As per request by the OP I'll chip in (without making a fool of myself, hopefully :P)
I think we're all agreed that recursion is just a more elegant way of coding. If done well it can make for more maintainable code, which is IMHO just as important (if not more) that shaving off 0.0001ms.
As far as the argument that JS does not perform Tail-call optimization is concerned: that's not entirely true anymore, using ECMA5's strict mode enables TCO. It was something I wasn't too happy about a while back, but at least I now know why
arguments.callee throws errors in strict mode. I know the link above links to a bug report, but the bug is set to WONTFIX. Besides, standard TCO is coming: ECMA6 (December 2013).
Instinctively, and sticking to the functional nature of JS, I'd say that recursion is the more efficient coding style 99.99% of the time. However, Florian Margaine has a point when he says that the bottleneck is likely to be found elsewhere. If you're manipulating the DOM, you're probably best focussing on writing your code as maintainable as possible. The DOM API is what it is: slow.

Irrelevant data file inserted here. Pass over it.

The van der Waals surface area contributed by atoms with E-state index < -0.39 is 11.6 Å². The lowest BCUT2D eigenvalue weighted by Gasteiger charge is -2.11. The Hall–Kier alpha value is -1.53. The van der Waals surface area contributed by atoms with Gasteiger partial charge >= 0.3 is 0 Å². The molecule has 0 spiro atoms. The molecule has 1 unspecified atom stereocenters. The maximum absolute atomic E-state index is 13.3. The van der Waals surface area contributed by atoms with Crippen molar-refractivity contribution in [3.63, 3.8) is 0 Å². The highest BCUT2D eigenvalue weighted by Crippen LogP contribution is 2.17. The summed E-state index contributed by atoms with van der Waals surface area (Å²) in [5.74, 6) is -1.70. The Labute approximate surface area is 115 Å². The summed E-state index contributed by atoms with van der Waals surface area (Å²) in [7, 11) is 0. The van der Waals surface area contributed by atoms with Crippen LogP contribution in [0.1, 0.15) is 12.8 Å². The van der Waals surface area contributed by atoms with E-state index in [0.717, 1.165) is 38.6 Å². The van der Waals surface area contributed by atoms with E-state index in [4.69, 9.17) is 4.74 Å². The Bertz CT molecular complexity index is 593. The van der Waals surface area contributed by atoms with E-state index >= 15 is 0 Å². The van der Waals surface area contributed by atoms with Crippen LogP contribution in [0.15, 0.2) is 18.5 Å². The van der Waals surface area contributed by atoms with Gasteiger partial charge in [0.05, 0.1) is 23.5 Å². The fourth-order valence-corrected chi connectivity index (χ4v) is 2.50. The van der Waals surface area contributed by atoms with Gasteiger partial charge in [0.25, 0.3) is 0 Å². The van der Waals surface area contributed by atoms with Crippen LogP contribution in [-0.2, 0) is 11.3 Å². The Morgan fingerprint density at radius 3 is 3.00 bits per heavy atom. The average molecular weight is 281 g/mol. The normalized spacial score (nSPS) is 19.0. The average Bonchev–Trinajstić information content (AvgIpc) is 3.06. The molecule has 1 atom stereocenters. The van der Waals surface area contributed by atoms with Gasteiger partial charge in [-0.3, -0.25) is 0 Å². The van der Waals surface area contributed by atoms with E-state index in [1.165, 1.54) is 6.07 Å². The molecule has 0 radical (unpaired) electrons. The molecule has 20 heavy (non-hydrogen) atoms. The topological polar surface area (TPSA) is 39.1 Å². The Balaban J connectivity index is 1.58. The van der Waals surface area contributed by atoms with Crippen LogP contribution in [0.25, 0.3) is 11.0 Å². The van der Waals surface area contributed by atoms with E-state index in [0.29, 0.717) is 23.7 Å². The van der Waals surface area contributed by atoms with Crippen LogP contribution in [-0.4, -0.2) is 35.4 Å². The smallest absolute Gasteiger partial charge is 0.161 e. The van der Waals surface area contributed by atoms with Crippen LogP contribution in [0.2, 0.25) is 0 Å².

I think it's nigh on impossible to offer a definitive answer as to which is the faster option. Lately, a lot of jspref's I've seen show that Chrome's V8 engine is ridiculously fast at some tasks, which run 4x slower on FF's SpiderMonkey and vice versa. Modern JS engines have all sorts of tricks up their sleeves to optimize your code. I'm no expert, but I do feel that V8, for example, is highly optimized for closures (and recursion), whereas MS's JScript engine is not. SpiderMonkey often performs better when the DOM is involved...
In short: I'd say which technique will be more performant is, as always in JS, nigh on impossible to predict.